What is double vision?

Double vision, also known as diplopia, occurs when you see objects duplicated in your vision rather than a single clear representation of each object. Double vision may be temporary or permanent. Double vision can be due to a number of different events or conditions ranging in severity from a minor concern to one that is serious or life threatening. The dual images can appear horizontally, vertically, or at a tilted angle.

Double vision may originate as a problem in one eye or both. Covering one eye eliminates true diplopia, whereas persistence of multiple images with just one eye (monocular diplopia) is usually caused by problems with the eye’s optical system. For example, corneal scarring or cataract may split or double the image you perceive.

A major cause of double vision involving both eyes is misalignment of the eyes such that they cannot focus equally on an object. An eye muscle imbalance or refractive (eyeglass) problem can be responsible. This type of double vision can occur in young children whose eyes are misaligned from birth. Infants don’t tolerate diplopia and the brain involuntary shuts off vision in one eye (amblyopia: a healthy eye that does not see). Diplopia can also occur later in life if injury or disease affects the ability of the eye muscles to work together properly. For example, alcohol intoxication can result in temporary double vision. Serious causes of double vision include brain tumors, stroke and multiple sclerosis, a disease that affects the brain and spinal cord causing weakness, coordination, balance difficulties, and other problems.

Because the causes of double vision are so varied and can range from minor to life threatening, it is important to contact your health care provider promptly for diagnosis of your double vision and treatment of the underlying cause.

Occasionally double vision can be a sign of a medical emergency. Seek immediate medical care (call 911) if you experience double vision along with other serious symptoms, including sudden loss of or change in vision, sudden loss of coordination, change in level of consciousness or alertness, such as passing out or unresponsiveness, severe headache, sudden weakness or numbness on one side of the body, or eye pain.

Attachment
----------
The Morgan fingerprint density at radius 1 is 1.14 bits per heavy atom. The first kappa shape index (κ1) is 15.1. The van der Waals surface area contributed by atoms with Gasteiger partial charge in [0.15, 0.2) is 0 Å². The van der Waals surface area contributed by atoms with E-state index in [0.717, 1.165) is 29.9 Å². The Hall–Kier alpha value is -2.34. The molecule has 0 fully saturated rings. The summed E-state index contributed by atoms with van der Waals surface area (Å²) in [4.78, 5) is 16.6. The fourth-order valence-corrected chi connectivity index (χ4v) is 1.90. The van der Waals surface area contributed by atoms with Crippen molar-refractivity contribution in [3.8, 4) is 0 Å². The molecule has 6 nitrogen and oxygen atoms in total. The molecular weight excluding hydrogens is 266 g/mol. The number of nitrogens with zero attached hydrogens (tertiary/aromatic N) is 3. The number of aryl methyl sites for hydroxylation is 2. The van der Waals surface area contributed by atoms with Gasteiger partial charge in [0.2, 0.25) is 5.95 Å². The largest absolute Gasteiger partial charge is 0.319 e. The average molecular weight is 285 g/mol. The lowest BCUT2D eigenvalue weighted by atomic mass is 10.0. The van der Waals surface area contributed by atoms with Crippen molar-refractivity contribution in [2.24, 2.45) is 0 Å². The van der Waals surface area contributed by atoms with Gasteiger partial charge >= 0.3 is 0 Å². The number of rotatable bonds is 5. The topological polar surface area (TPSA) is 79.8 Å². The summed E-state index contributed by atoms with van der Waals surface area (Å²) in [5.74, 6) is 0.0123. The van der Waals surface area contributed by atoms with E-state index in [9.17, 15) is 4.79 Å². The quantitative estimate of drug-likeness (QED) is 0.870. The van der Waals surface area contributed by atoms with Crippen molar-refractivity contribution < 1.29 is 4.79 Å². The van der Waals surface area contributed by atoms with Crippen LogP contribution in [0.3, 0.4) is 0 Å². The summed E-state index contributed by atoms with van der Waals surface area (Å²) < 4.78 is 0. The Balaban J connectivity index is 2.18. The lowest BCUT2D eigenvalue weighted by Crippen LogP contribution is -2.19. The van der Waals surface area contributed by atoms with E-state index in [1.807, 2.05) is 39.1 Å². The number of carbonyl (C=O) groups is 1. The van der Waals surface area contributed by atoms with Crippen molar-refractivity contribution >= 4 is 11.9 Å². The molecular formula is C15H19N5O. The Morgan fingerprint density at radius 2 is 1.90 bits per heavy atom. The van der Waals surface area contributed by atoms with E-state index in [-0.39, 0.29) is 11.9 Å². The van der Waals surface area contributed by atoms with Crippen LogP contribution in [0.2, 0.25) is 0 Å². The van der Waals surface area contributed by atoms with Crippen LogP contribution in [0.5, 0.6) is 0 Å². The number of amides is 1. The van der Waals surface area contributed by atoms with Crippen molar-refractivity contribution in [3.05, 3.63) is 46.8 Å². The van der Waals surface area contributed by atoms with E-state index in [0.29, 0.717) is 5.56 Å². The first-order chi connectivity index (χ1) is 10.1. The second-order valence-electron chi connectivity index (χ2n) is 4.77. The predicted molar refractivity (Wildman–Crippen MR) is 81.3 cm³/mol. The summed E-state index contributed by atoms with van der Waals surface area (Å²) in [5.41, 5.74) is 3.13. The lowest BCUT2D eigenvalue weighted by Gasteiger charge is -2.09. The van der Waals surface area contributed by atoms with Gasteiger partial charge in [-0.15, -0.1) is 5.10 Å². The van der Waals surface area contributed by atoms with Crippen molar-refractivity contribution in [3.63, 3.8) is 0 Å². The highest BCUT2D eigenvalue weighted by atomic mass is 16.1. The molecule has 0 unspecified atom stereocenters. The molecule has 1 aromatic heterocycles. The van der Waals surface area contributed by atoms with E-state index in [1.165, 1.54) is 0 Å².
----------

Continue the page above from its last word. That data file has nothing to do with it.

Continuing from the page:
Seek prompt medical care for diagnosis of the underlying cause of your double vision, or if your symptom of double vision is persistent or recurrent.


What other symptoms might occur with double vision?

Double vision may accompany other symptoms, which will vary depending on the underlying disease, disorder or condition.

Other eye or vision symptoms that may occur along with double vision

Double vision may accompany other symptoms affecting the eye or vision including:

  • Abnormal pupils
  • Blurred vision
  • Droopy eyelids
  • Dry eyes Read more about double visionsymptoms


What causes double vision?

Double vision may be caused by a variety of underlying conditions or diseases. Some of these conditions, such as cataracts, are fairly common, particularly in older populations, while others may be serious or life threatening in nature. It may appear in only one eye as a result of refractive errors that split or double ... Read more about double visioncauses

Medical Reviewer: William C. Lloyd III, MD, FACS Last Annual Review Date: Aug 9, 2013 Copyright: © Copyright 2014 Health Grades, Inc. All rights reserved. May not be reproduced or reprinted without permission from Health Grades, Inc. Use of this information is governed by the HealthGrades User Agreement.

This Article is Filed Under: Eyes and Vision

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